4th Amendment: RIP
November 21, 2002
By Carol Norris
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4th Amendment, an unwavering champion of our right to privacy,
died on 18 November 2002. The amendment, adopted by the convention
of states on 17 September 1787, was 215. The 4th tirelessly
fought to guarantee that “the right of the people to be secure
in their persons, houses, papers, and effects, against unreasonable
searches and seizures, shall not be violated, and no Warrants
shall issue, but upon probable cause, supported by Oath or
affirmation, and particularly describing the place to be searched,
and the persons or things to be seized.”
The 4th has had health issues over the years, struggling
with those that have tried to weaken it. Most recently, it
received a life-threatening blow from the USA Patriot Act.
But lower courts, concerned about possible civil liberties
abuses, tended to the injury by trying to curtail some of
the Act’s power.
On the 18th, the ruling of the lower courts was overridden
by an all but unknown court: the Foreign Intelligence Surveillance
Court of Review, which is the appeals arm of the Foreign Intelligence
Surveillance Court (FISC). The appeals panel includes three
men that were appointed by Chief Justice William Rehnquist.
The courts meet in secret at the Justice Department. Initially,
the FISC ruled the surveillance privileges sought by John
Ashcroft after 9/11 “were not reasonably designed” to ensure
the privacy rights of citizens. It cited many previous abuses
of surveillance laws. But government lawyers sought a review.
And the appeals panel determined the authorized surveillance
measures of the Foreign Intelligence Surveillance Act (FISA)
And so, with the courage characteristic of its life, the
4th succumbed to this ruling at its home in the pages of the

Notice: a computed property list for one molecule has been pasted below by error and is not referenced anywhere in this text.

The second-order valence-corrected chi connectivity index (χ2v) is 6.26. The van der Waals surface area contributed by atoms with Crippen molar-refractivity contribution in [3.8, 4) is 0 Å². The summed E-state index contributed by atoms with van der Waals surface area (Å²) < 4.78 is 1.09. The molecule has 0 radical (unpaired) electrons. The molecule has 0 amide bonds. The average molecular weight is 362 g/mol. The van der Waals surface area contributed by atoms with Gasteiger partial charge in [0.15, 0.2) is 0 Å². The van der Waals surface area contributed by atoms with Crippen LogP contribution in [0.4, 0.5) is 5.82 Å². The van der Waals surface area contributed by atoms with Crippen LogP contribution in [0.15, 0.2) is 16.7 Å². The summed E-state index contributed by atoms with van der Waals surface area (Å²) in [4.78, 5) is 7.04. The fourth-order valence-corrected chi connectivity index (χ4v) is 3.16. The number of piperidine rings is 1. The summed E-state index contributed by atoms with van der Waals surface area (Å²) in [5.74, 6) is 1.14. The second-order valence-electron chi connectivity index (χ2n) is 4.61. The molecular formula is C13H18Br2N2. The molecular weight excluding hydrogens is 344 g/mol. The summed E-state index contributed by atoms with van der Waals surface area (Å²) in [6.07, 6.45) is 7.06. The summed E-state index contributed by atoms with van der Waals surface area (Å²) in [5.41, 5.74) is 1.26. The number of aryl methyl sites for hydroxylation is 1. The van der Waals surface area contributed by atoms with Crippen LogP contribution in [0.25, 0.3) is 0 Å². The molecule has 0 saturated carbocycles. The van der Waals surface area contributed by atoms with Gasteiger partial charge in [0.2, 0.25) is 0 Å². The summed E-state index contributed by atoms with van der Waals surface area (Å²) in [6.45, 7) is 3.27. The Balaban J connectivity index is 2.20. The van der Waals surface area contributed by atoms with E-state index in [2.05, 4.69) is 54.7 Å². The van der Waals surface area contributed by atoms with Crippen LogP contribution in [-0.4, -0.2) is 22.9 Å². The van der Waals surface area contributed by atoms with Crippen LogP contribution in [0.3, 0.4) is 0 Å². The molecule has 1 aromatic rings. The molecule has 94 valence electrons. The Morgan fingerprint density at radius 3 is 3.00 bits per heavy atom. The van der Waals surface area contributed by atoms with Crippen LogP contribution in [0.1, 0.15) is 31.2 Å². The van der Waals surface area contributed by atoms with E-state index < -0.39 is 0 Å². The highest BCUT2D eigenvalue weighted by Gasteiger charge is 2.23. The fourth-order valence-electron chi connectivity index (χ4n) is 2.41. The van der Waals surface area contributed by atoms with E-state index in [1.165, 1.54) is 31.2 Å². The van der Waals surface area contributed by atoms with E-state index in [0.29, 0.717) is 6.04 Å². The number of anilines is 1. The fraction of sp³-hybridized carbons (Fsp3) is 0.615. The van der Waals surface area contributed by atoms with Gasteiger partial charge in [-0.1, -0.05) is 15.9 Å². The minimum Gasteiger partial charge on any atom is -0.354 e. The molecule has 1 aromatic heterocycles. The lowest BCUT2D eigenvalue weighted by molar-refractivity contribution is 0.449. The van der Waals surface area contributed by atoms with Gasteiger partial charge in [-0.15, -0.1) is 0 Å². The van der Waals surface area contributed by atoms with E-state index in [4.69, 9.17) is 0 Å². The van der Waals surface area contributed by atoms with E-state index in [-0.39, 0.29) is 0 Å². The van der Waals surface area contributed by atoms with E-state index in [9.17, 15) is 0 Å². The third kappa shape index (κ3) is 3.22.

Constitution, surrounded by friends and loved ones.
Ann Beeson of the American Civil Liberties Union, a long-time
supporter of the 4th, stated: “As of today, the attorney general
can suspend the ordinary requirements of the 4th Amendment
in order to listen to phone calls, read e-mails, and conduct
secret searches of Americans’ homes and offices.” Those that
are being monitored won’t know it. So, in essence, there is
no mechanism in place to challenge the surveillance. And currently,
only the government can do that.
John Ashcroft was reportedly seen shortly after the decision
dancing around in circles on tiptoe, hugging himself while
singing, “hot damn, hot damn, hot damn.” On record, he called
the ruling revolutionary and said, “the decision allows the
Department of Justice to free immediately our agents and prosecutors
in the field to work more closely and cooperatively in achieving
our core mission…the mission of preventing terrorists attacks.”
As it stands, the definition of a “terrorist” is broad enough
to include almost anybody.
Even if the ruling had gone the other way, the 4th would’ve
surely lost its life at the hands of the likes of John Poindexter
and his new post-9/11 brainchild: the Information Awareness
Office (IAO), a new Pentagon operation with a $200 million
budget that Poindexter will head. Poindexter, retired rear
admiral and former national security advisor is most remembered
for another of his brainchildren: funding anti-Sandinista
rebels in Nicaragua by selling arms to Iran. He was released
from the jail sentence he was serving for lying about this
to Congress because it was decided his evidence warranted
The premiere program of the IAO will be called the Total
Information Awareness Program. This program, if it so desires,
can develop a dossier on every single American, unearthing
and tracking nearly everything a person does with little or
no need to explain itself and its motivations. This unchecked,
broad-sweeping power is something our dearly departed amendment
would be greatly dismayed to see.
The 4th was loved and respected by the citizens throughout
the US that it protected. “How will I ever feel comfortable
exercising my 1st amendment rights without the protections
of the 4th?” asked one mourner, crying into her copy of the
Constitution. Fearing repercussions, she refused to state
her name. “I always knew I could count on it,” she continued.
“It was always there for me.” Another sobbed, “El Cuarto -
that’s what we used to call it - was such a big part of my
life. It’s what made our country different from those police
states. What are we going to do now?”
What indeed. The 4th Amendment will be sorely missed.
It is survived by 26 sibling amendments. The besieged 1st,
6th, and 14th amendments are also fighting for their lives.
And the 2nd continues to be held hostage by special interests.
The surviving amendments ask that in lieu of flowers, you
send your congressperson(s) your heartfelt sentiments.
Carol Norris is psychotherapist and freelance writer. She
can be contacted at email@example.com.